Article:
Turkey's foreign minister on Monday warned against any intervention by Syrian pro-government forces alongside Kurdish militias in northern Syria, saying it would not prevent Ankara from continuing its month-old offensive.
Mevlut Cavusoglu was reacting to a report from Syrian state news agency SANA saying pro-government forces were expected in the Afrin region to counter the Turkish offensive against the Kurdish People's Protection Units (YPG) militia.
Turkey views the YPG as a terrorist offshoot of the outlawed Kurdistan Workers' Party (PKK), blacklisted by Ankara, the United States and the European Union.
"If the regime is entering (Afrin) to oust the PKK, YPG, there is no problem. But if they are entering to protect the YPG, then no one can stop us and Turkish soldiers," Cavusoglu said during a visit to Jordan.
"This is true for Afrin, Manbij and the east of the Euphrates River," Cavusoglu added at a joint news conference in Amman with his Jordanian counterpart Ayman Safadi.
On Monday, SANA said "popular forces will arrive in Afrin within a few hours to support its people's stand against the Turkish regime's attack on the area and its people," citing its correspondent in Aleppo.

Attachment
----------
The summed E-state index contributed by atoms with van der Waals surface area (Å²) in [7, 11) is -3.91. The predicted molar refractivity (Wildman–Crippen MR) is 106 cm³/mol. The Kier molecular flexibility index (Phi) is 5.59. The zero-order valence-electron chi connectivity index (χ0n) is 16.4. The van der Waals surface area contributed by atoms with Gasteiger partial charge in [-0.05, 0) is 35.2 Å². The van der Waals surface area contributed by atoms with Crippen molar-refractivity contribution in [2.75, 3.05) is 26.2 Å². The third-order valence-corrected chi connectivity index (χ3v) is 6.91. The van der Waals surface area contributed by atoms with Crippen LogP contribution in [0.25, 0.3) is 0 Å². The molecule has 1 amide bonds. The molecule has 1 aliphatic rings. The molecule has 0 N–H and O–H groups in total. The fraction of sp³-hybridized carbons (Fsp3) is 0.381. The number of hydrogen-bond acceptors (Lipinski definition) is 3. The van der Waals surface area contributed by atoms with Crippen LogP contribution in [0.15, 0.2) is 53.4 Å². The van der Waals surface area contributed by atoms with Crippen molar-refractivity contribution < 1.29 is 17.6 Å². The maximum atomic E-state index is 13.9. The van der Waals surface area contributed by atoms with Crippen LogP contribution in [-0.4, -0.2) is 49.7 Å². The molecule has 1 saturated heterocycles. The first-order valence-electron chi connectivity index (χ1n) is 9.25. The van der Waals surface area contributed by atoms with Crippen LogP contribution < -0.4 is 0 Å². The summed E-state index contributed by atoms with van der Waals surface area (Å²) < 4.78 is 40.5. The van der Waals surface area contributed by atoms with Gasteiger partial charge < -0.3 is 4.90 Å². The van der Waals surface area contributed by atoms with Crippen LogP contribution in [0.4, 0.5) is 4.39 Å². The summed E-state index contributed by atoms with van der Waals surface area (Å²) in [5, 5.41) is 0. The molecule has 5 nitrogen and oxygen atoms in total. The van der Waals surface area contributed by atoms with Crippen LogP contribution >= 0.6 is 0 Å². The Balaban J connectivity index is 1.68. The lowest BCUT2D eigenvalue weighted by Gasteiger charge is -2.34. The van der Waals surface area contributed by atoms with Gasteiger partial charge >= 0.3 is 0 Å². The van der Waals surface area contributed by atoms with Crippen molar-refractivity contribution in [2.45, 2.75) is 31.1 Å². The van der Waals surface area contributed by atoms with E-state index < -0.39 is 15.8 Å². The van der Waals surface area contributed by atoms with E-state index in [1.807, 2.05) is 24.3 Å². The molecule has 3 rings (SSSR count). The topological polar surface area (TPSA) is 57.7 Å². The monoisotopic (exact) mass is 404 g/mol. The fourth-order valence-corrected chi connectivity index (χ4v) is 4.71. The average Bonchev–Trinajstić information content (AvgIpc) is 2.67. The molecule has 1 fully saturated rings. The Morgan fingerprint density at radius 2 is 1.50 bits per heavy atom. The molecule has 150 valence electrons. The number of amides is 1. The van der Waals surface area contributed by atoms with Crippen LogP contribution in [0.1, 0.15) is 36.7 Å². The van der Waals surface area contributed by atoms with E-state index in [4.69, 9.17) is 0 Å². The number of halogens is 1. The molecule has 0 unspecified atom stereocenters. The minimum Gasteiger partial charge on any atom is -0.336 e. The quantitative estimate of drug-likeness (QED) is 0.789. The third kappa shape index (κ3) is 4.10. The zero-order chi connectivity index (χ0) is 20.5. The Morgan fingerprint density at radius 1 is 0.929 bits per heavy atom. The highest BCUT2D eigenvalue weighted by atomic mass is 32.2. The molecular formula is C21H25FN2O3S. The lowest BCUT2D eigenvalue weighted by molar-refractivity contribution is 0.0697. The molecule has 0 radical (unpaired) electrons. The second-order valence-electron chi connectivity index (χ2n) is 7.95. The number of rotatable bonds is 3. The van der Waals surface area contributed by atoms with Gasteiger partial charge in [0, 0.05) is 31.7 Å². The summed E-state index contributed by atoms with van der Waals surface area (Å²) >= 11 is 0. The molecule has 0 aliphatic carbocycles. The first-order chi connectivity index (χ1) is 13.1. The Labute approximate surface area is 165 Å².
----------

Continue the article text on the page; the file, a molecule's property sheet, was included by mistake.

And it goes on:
Turkish President Recep Tayyip Erdogan has previously threatened to expand the operation to include the YPG-held town of Manbij and other towns leading to the Iraqi border.
The Turkish army, backed by Syrian rebels, has been conducting a ground and air offensive against the region since January 20 to drive out the YPG.
Cavusoglu said the aim of the operation, dubbed "Olive Branch", was aimed at "removing terrorists" from its southern border.
- Putin, Erdogan phone call -
Damascus previously denounced Ankara's "aggression" in Afrin but had never explicitly said it would intervene before Monday.
Syria's Kurds have gradually implemented a self-rule model across much of the country's north, including Afrin, since 2012.
Kurdish fighters and government troops have largely stayed away from each other since then, though there have been short-lived clashes in the cities of Hasakeh and Qamishli in the past.
Last week, YPG chief Sipan Hamo told reporters his forces would have "no problem" with Damascus intervening to help repel Turkey's assault.
A few hours after the SANA report, Erdogan spoke on the phone with Russian President Vladimir Putin and they discussed the "latest developments in Syria, especially in Afrin and Idlib", a Turkish presidential source said.
The issue of establishing new observation posts in Idlib was discussed, the source said.
Turkey, Russia and regime supporter Iran agreed last year to create "de-escalation" zones in four areas including Idlib, where six observation posts have already been set up by Turkish forces to monitor any fighting.
The northwestern province is nearly completely under the control of anti-government forces, predominantly Hayat Tahrir al-Sham (HTS), a group led by Al-Qaeda's former Syria affiliate.
While Turkey has called for the ouster of Syrian President Bashar al-Assad, Russia has provided armed support to the regime and controls the airspace of northern Syria.